Love him or hate him, Bill Gates has been a venerable worldwide business icon for more than three decades, ever since the first mass-produced personal computer debuted in 1981. Alternately described as an ingenious visionary and a tyrannical, sometimes less-than-scrupulous businessman, he has been all but impossible to ignore. But despite one's opinion of Gates, even his most prominent naysayers have no choice but to admit the obvious: He helped to spearhead one of the greatest revolutions in modern history by turning the inaccessible computer technology of the 1970s into an invaluable and easy-to-use tool for the masses, while also providing jobs and wealth to many along the way.
Gates has consistently been ranked as one of the world 's wealthiest men—as well as one of the most controversial founders and CEOs in history—and businesspeople of all stripes have taken their cues from him, using his words and business strategies to help create and grow their own companies. And in contrast to his hard-nosed reputation, after he left running the day-to-day operations of Microsoft in 2008 to devote himself full-time to the Bill & Melinda Gates Foundation, a kinder, gentler side began to emerge. As a result, people who are actively involved in their own philanthropic efforts, whether in a professional or part-time capacity, have begun to take a second look at the man.
Despite the fact that he's no longer at the helm of one of the world's most powerful companies, Gates has steadfastly remained in the news. His friendship and philanthropic partnerships with U2's Bono and investing titan Warren Buffett attract the attention of both the media and public, which only helps to gain more attention for his charitable acts, whether he is testifying with former President Bill Clinton about increasing federal aid to earthquake-ravaged cities and villages in Haiti, or making the rounds at the Sundance Film Festival to promote the topic of public education reform. And unlike Gates's days at Microsoft, where he was entrusted with protecting a bevy of corporate secrets, today his life is virtually an open book, featuring regular updates on Facebook and Twitter and blog posts at TheGatesNotes.com.
Bill Gates's second act is no less compelling than his first. Anyone interested in his personal life or looking for inspiration to drive forward his or her own business endeavors can find enlightenment through reading Gates's own words.
"If a kid if addicted to a personal computer, I think that's far better than watching TV, because at least his mind is making choices."
Programmers at Work, 1986
"Computers are great because when you're working with them you get immediate results that let you know if your program works. It's feedback you don't get from many other things."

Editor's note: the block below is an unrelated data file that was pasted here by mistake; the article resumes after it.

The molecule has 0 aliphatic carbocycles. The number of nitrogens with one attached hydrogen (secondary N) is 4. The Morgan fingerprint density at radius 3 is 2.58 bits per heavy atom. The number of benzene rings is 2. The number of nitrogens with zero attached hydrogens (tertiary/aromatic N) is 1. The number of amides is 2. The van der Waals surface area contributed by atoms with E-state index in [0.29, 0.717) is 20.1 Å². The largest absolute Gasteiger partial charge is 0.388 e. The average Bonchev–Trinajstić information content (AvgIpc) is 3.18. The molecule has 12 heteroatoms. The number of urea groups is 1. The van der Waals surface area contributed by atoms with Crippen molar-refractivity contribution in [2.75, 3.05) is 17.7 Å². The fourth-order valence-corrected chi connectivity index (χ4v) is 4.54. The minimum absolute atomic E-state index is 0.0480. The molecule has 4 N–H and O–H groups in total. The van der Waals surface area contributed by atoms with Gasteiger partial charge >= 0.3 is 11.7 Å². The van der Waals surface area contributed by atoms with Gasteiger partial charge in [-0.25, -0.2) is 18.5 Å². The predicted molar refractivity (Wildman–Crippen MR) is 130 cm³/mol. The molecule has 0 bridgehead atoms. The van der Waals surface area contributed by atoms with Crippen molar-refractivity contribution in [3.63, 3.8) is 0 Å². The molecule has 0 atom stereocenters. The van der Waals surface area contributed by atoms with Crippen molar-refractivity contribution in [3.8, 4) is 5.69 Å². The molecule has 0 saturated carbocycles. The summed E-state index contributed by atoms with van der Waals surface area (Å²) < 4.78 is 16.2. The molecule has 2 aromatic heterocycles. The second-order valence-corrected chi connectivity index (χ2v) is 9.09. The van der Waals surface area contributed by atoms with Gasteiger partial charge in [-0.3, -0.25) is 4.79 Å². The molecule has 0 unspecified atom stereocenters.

The Road Ahead, 1995
"I've never done anything solo, except take tests."
Working Together, 2010
"I think short of the transporter, most things you see in science fiction are, in the next decade, the kinds of things you'll see. The virtual presence, the virtual worlds that both represent what's going on in the real world and represent whatever people are interested in. This movement in space as a way of interacting with the machine. I think the deep investments that have been made at the research level will pay off with these things in the next 10 years."
D5 Conference: All Things Digital, May 30, 2007
"If being a nerd means you're somebody who can enjoy exploring a computer for hours and hours late into the night, then the description fits me, and I don't think there's anything pejorative about it. But here's the real test: I've never used a pocket protector, so I can't really be a nerd, can I?"
The New York Times Syndicate and News Service, August 5, 1996
"I devote maybe ten percent to business thinking. Business isn't that complicated. I wouldn't want to put it on my business card. [I'm a] scientist. Unless I've been fooling myself. When I read about great scientists like, say, Crick and Watson and how they discovered DNA, I get a lot of pleasure. Stories of business success don't interest me in the same way. Say you added two years to my life and let me go to business school. I don't think I would have done a better job at Microsoft."
Playboy, July 1994
"Just in terms of allocation of time resources, religion is not very efficient. There's a lot more I could be doing on a Sunday morning."
Time, January 13, 1997
"There are one hundred universities making contributions to robotics. And each one is saying that the other is doing it all wrong."
The World Is Flat, 2005
"Humanity's greatest advances are not in its discoveries, but in how those discoveries are applied to reduce inequity. Whether through democracy, strong public education, quality health care, or broad economic opportunity, reducing inequity is the highest human achievement."
Commencement address, Harvard University, June 7, 2007
"Smartness is an ability to absorb new facts. To walk into a situation, have something explained to you, and immediately say, "Well, what about this?" To ask an insightful question. To absorb it in real time. A capacity to remember. To relate to domains that may not seem connected at first."
The Rich and How They Got That Way, 2001
"Everybody should watch chemistry lectures—they're far better than you think. Don Sadoway, MIT—best chemistry lessons everywhere. Unbelievable."
Seattle Post-Intelligencer, June 23, 2008 Follow Scientific American on Twitter @SciAm and @SciamBlogs. Visit ScientificAmerican.com for the latest in science, health and technology news.
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